2)     Reliance.  The soul casts itself upon Jesus Christ; faith rests on Christ’s person.  Faith believes the promise; but that which faith rests upon in the promise is the person of Christ: therefore the spouse is said to “lean upon her Beloved” (Song of Solomon 8:5).  Faith is described to be “believing on the name of the Son of God,” 1 John 3:23, viz., on his person.  The promise is but the cabinet, Christ is the jewel in it which faith embraces; the promise is but the dish, Christ is the food in it which faith feeds on.  Faith rests on Christ’s person.  It glories in the cross of Christ (Gal. 6:14).  To consider Christ crown-ed with all manner of excellencies, stirs up admiration and wonder; but Christ looked upon as bleeding and dying, is the proper object of our faith; it is called therefore “faith in his blood” (Rom. 3:25).

3)     Appropriation, or applying Christ to ourselves.  A medicine, though it be ever so sovereign, if not applied, will do no good; though the plaster be made of Christ’s own blood, it will not heal, unless applied by faith; the blood of God, without faith in God, will not save.  This applying of Christ is called receiving him (John 1:12).  The hand receiving gold, enriches; so the hand of faith, receiving Christ’s golden merits with salvation, enriches us.

How is faith wrought?

By the blessed Spirit is called the “Spirit of grace” because he is the spring of all grace (Zech. 12:10).  Faith is the chief work which the Spirit of God works in a man’s heart.  In making the world God did but speak a word, but in working faith he puts forth his arm (Luke 1:51).  The Spirit’s working faith is called, “The exceeding greatness of God’s power” (Eph. 1:19).  What a power was put forth in raising Christ from the grave when such a tombstone lay upon him as “the sins of all the world!”  Yet he was raised up by the Spirit.  The same power is put forth by the Spirit of God in working faith.  The Spirit irradiates the mind, and subdues the will.  The will is like a garrison, which holds out against God: the Spirit with sweet violence conquers, or rather changes it; making the sinner willing to have Christ upon any terms; to be ruled by him as well as saved by him.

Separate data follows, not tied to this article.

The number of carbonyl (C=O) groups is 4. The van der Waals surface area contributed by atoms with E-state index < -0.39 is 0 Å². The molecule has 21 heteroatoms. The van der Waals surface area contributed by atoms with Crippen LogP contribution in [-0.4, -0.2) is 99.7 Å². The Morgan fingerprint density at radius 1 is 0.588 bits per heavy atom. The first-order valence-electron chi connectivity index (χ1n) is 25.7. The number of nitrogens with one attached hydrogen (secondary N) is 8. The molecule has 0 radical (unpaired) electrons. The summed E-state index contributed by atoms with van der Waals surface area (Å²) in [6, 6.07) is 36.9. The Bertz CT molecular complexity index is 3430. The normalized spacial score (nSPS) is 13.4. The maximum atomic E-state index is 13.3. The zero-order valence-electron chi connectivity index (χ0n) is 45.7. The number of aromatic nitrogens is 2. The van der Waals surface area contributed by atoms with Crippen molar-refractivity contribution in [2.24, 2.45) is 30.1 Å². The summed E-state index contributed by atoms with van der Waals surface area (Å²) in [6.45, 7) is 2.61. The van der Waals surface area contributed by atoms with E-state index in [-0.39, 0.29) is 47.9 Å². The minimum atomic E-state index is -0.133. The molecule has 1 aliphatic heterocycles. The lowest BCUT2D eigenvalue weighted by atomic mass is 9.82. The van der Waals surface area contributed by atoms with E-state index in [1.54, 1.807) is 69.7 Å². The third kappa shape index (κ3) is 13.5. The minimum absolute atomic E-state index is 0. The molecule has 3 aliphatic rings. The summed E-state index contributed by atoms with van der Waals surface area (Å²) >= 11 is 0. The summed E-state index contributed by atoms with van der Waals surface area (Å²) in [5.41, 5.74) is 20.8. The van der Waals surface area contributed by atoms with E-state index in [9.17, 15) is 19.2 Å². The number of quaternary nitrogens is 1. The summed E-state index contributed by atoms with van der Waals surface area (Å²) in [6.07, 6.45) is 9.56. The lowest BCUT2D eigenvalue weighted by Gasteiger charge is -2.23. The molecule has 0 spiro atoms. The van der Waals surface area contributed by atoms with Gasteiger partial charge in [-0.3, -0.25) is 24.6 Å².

Wherein lies the preciousness of faith?

1)     In its being the chief gospel-grace, the head of the graces.  As gold among the metals, so is faith among the graces.  Clement of Alexandria calls the other graces the daughters of faith.  In heaven, love will be the chief grace; but, while we are here, love must give place to faith.  Love is the crowning grace in heaven, but faith is the conquering grace upon earth.  “This is the victory that overcometh the world, even our faith” (1 John 5:4).